Altered States: The Psychedelic Antidote to Modern Culture, A Review of Daniel Pinchbeck’s Breaking Open the Head

“If you would be a real seeker after truth, it is necessary that at least once in your life you doubt, as far as possible, all things.” – René Descartes

“It is dangerous to be right in matters on which the established authorities are wrong.” – Voltaire

THE UNIQUE THING about psychedelics is that they provide the user with direct access to subjective realms so inconceivable to “normal” waking consciousness. These altered states, emphatically, seem to catalyse a transition towards “abnormal” or “alternative” lifestyles and belief structures. Turns out that turning on, tuning in, and dropping out is decidedly incompatible with modern Western neo-libertarianism, but psychedelics might be just the tool we need to counter the ever growing threat of consumerism in Western society.

So I ask you to suspend your disbelief, at least for the duration of this article, as you imagine that everything you thought you knew about drugs was wrong. Studies in behavioural economics and cognitive science have taught us that our realities are shaped to fit our belief systems and cognitive biases, whilst the mass social experiments conducted by Edward Bernays in the wake of the First World War taught us that “public relations” (the politically correct term for propaganda) could subtly but powerfully mould the collective mind of the population to fit with the ideals of a select few individuals. Do you see the problem? Individuals are slowly but surely losing control over the one thing that can be truly be called theirs – their minds – and this process is so immersive that we need an incredibly powerful tool to undo the processes. Psychedelics are just that tool.

Daniel Pinchbeck’s Breaking Open the Head examines how certain substances, held in such high esteem throughout the world’s indigenous cultures, are not only repressed but ridiculed in contemporary Western culture.The use of psychedelics is documented to date back 75,000 years throughout indigenous shamanic cultures, where they are revered as sacred technology, awakening the mind to new levels of awareness. Shamanic use continues today in secluded pockets of the world where visionary plants are worshiped like gods; their use and the knowledge they convey constantly challenged by the encroachment of Western ideals.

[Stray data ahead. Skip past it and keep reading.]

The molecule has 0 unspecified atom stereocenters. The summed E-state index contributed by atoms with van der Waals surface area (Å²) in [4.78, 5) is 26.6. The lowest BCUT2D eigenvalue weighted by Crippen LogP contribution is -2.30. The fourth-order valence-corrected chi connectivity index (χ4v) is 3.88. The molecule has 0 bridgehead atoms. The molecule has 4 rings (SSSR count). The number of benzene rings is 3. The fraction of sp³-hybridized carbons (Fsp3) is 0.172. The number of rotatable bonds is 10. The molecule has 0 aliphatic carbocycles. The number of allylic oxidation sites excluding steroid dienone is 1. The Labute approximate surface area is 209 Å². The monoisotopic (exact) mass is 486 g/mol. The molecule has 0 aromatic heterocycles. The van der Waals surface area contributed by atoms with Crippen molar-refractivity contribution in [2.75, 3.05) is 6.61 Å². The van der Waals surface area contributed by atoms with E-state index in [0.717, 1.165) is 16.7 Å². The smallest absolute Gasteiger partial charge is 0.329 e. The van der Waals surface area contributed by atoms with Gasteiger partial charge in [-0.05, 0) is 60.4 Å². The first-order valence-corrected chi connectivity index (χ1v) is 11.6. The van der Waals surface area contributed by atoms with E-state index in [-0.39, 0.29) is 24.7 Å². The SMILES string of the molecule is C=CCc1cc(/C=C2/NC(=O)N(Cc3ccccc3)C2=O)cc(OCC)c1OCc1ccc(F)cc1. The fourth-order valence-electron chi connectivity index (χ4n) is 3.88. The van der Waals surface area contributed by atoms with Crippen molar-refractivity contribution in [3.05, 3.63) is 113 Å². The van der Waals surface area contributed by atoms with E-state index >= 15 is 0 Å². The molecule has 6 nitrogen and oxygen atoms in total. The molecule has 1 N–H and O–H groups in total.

Breaking Open the Head is part seeker’s memoir, part psychonaut’s field guide, and part anthropological investigation into the world’s shamanic cultures, and it makes a compelling argument for the role of psychedelic awakening in global change.

Altered States

PSYCHEDELICS HAVE CONSISTENTLY proven to be the single most powerful tool for the “deconditioning” and “reprogramming” of the psyche. The task of defining psychedelic, however, is decidedly more difficult, as the entire class of compounds seem to defy classification and categorization.

They have been called “mind manifesting” chemicals, but the term psychedelic widely refers to any psychoactive substance that alters thoughts and perception. Acting on the brain’s serotonin receptors, common hallucinogens such as LSD, psilocybin (the active agent in magic mushrooms), and mescaline (the active compound in a number of psychoactive cacti) produce changes in consciousness that are qualitatively different to “normal” waking consciousness. That is, compared to stimulants and antidepressants which exert a quantitative influence on the mind – amplifying or suppressing certain mental operations – psychedelics produce radically altered states of awareness.